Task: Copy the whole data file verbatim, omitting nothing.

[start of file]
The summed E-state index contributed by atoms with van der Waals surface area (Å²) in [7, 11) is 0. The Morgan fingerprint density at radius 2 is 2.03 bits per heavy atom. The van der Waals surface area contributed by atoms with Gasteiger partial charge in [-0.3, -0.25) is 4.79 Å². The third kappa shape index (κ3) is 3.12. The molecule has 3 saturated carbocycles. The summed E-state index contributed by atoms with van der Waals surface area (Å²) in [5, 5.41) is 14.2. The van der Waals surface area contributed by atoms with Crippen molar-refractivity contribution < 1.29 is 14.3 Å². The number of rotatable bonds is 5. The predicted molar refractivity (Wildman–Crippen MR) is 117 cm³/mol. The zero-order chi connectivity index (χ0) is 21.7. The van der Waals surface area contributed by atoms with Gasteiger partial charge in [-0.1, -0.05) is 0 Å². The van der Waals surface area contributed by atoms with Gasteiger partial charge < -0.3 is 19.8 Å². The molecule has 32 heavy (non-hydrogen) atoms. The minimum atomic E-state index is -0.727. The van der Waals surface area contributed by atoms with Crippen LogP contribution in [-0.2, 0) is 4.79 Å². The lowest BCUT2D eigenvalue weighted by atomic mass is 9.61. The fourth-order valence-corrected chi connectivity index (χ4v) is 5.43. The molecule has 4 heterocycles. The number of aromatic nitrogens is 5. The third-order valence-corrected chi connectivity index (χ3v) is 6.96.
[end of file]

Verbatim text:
The summed E-state index contributed by atoms with van der Waals surface area (Å²) in [7, 11) is 0. The Morgan fingerprint density at radius 2 is 2.03 bits per heavy atom. The van der Waals surface area contributed by atoms with Gasteiger partial charge in [-0.3, -0.25) is 4.79 Å². The third kappa shape index (κ3) is 3.12. The molecule has 3 saturated carbocycles. The summed E-state index contributed by atoms with van der Waals surface area (Å²) in [5, 5.41) is 14.2. The van der Waals surface area contributed by atoms with Crippen molar-refractivity contribution < 1.29 is 14.3 Å². The number of rotatable bonds is 5. The predicted molar refractivity (Wildman–Crippen MR) is 117 cm³/mol. The zero-order chi connectivity index (χ0) is 21.7. The van der Waals surface area contributed by atoms with Gasteiger partial charge in [-0.1, -0.05) is 0 Å². The van der Waals surface area contributed by atoms with Gasteiger partial charge < -0.3 is 19.8 Å². The molecule has 32 heavy (non-hydrogen) atoms. The minimum atomic E-state index is -0.727. The van der Waals surface area contributed by atoms with Crippen LogP contribution in [-0.2, 0) is 4.79 Å². The lowest BCUT2D eigenvalue weighted by atomic mass is 9.61. The fourth-order valence-corrected chi connectivity index (χ4v) is 5.43. The molecule has 4 heterocycles. The number of aromatic nitrogens is 5. The third-order valence-corrected chi connectivity index (χ3v) is 6.96.